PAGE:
4. Safeguard your efforts.
The last thing you want to happen is to lose any of your work as a result of a hard drive or systems crash. There are several inexpensive places to back up your data. One of the easiest ways is to keep copies on an external hard disk. A preferred option is to use an online service using Carbonite, Mozy or through your computer vendor. You can set up these programs to automatically back up each night, and if the need exists you can easily request your archived files. The cost is well worth the loss of your hard work. You will never have to worry about computer or drive failures again. [Carbonite and Mozy run approximately $50.00 per year.]
5. Schedule your online time.
It is very easy to get immersed in your online classes and course development. Sometimes you feel as though you can never do enough. Have a set time to go online each day. For example, don’t begin your online time until 6:00 p.m. each evening. Otherwise you will find yourself being tempted to go online several times a day. It is perfectly acceptable to respond to student emails within 24 hours.
6. Personalize comments and emails to students.
Use a student’s first name when you respond to emails or grading. This way you are adding personalization to the message and the student does not feel so isolated in the online environment. As an example, at the beginning of the semester, it is very common to have students introduce themselves. Personally respond to each student and ask a follow-up question to show interest. As another example, a few weeks into the class send an individualized “how are you doing message?” You will be surprised how many students appreciate the personal interest and how it builds rapport.
7. Use instant messaging for student questions.
If you are teaching online, you know you will be online a fair amount. Sometimes students have a very quick question that you can respond to in a minute. They will appreciate your availability, and the downside in time is next to nothing. So, consider having an ID with one or two of the major instant messaging services, such as AIM® or Windows Live™. This environment can be used in a multiple of ways. First, you can publish specific times that you will make yourself available via instant messaging. Second, you can make yourself visible whenever you are online for student questions. Third, consider scheduling times for students to meet in private chat rooms for class discussions. Finally, for those students who have a problem typing, some instant messaging services include free voice communication.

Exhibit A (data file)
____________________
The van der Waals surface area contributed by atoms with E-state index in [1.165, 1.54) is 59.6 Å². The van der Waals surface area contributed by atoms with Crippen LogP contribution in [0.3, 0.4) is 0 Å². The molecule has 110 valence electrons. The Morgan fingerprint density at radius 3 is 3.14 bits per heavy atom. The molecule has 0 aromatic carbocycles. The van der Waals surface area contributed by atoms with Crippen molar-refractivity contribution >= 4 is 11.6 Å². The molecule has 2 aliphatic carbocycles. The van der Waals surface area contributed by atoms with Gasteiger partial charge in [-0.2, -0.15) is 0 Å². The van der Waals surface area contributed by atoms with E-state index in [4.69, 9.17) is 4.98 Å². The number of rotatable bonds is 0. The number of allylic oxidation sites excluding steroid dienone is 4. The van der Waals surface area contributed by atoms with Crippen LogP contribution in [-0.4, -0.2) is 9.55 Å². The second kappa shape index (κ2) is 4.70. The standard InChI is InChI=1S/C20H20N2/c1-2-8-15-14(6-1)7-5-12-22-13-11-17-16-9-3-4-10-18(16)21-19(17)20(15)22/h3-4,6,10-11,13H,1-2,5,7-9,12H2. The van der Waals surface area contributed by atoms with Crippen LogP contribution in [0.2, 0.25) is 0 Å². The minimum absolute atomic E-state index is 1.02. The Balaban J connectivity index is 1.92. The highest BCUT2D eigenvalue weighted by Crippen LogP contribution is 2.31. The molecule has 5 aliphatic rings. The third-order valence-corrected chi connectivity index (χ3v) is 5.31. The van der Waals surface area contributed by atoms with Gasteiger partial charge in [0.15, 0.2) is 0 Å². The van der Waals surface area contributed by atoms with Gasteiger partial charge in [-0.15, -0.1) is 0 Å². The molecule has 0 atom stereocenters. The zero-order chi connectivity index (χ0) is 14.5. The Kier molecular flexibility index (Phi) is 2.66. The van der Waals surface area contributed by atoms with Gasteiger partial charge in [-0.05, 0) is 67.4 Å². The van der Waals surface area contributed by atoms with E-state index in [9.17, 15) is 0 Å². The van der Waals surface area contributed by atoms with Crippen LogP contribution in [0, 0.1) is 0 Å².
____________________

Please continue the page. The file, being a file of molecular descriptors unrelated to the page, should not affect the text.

Online teaching does have its merits (I've done one such course myself), but the disadvantages, I feel, outweigh the positives. Here's why: If the student is ESE, ESOL, SLD, or is in any one of the other alphabet-soup categories, chances are they will not receive the needed amount (or type) of instruction they need from an online course. Many students cannot sustain their attention to a subject when it is presented in the online format. There is a lack of prompting and focal re-direction that is often needed for student success.
The other, more personal, reason I don't plan to do online teaching again has to do with taxes. You may think that you are helpfully supplementing your household income by conducting off-hours earning, but when the tax man cometh, extra jobs tend to bite their owner. If you can arrange for payment without having to file a 1099 or a W-9, that is always a better option. Freelance writing gigs are one way of doing this. A lot of websites and publications will pay a modest lump sum for written work, and they do not require all the technical IRS forms. Just a thought.
What a neat thing! I am all for something like this. My teaching load at my college consists of 3 online courses and 3 seated courses and I love my online ones! I have been teaching online for about 8 years and the best advice I have is to keep in regular contact with both students and parents, as you stated you must do. Being open and honest with the students and parents is an important key to success and if they know that the teacher is "on top of things," it will ease their minds. What is nice is that you do not have to create lesson plans. I had to develop all of my courses! I hope it goes well for you. Keep us posted!
I think that this is a great idea. Especially in the realm of credit recovery. Also on-line teaching provides the assistive technology becasue traditional subjects can now be bought to life in a technical environment. Some students may comprehend a subject such as French I, better when it is illustrated to them, as opposed to just being taught from a book.